Western Blot

Proteins were isolated from Caco-2 cells using RIPA buffer and subsequently subjected to Western blot analysis as described by Dinić et al. (2017). Briefly, the extracted proteins (10 μg) were separated on 12% SDS–PAGE and transferred to 0.2 mm nitrocellulose membrane (GE Healthcare, Chicago, IL, United States) using Bio-Rad Mini trans-blot system (Bio-Rad, Hercules, CA, United States). The membranes were incubated for 2 h with anti-claudin (CLDN-4) antibody (1:1000; Novus Biologicals, United States) and anti-β-actin (1:1000; Thermo Fisher Scientific). The membranes were washed and incubated with appropriate HPR-conjugated secondary antibodies (goat anti-rabbit; 1:10000; Thermo Fisher Scientific) for 1 h at room temperature. Proteins were detected by enhanced chemiluminescence (Immobilon Western, Merck Millipore).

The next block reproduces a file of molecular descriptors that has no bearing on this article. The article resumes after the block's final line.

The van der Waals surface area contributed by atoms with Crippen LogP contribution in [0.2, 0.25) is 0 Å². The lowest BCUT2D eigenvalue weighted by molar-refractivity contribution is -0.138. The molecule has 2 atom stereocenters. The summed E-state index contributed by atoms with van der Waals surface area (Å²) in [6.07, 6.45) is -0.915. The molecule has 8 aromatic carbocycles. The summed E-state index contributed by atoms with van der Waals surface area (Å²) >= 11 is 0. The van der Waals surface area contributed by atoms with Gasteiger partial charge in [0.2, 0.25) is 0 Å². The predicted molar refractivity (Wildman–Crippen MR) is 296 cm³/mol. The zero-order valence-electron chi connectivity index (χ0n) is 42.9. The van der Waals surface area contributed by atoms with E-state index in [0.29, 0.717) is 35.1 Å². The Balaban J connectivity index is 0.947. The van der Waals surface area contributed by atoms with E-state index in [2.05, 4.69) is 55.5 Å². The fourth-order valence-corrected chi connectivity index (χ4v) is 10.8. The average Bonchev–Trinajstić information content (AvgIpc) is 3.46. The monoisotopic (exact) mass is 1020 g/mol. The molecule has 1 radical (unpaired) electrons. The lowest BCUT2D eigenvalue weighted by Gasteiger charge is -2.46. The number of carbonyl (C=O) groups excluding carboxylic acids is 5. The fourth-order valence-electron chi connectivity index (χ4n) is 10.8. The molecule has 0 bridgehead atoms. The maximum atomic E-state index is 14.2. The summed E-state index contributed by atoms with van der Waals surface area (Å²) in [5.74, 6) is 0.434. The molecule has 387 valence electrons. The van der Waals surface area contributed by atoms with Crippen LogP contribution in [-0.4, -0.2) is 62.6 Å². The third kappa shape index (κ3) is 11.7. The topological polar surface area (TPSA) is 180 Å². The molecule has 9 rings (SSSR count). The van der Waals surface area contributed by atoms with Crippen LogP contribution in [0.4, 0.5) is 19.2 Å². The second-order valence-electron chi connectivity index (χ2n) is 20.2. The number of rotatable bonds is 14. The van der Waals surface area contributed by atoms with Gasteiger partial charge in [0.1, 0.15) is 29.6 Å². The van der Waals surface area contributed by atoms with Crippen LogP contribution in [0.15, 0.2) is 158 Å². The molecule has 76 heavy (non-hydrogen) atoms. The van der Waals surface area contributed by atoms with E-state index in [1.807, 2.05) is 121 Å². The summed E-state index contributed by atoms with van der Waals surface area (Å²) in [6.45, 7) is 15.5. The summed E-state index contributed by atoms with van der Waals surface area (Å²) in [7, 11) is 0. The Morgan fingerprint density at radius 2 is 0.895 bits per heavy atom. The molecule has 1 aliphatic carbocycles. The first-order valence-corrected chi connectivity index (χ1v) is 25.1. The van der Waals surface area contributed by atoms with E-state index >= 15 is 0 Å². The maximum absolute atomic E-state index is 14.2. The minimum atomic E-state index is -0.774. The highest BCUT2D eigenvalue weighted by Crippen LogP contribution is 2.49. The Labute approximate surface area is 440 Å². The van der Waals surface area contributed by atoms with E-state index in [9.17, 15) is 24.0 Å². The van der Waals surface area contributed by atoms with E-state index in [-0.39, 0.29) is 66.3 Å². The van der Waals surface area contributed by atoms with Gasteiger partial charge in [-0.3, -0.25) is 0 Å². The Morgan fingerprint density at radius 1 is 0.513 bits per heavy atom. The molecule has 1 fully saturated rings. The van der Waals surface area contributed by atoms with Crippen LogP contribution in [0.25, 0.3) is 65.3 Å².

Statistical Analysis

All data are presented as mean values ± standard error (SD). One-way ANOVA with the Tukey’s post hoc test was used to compare multiple groups. Values at p < 0.05 or less were considered statistically significant. All experiments were repeated at least three times. Statistical analysis was carried out using SPSS 20.0 for Windows.

Results and Discussion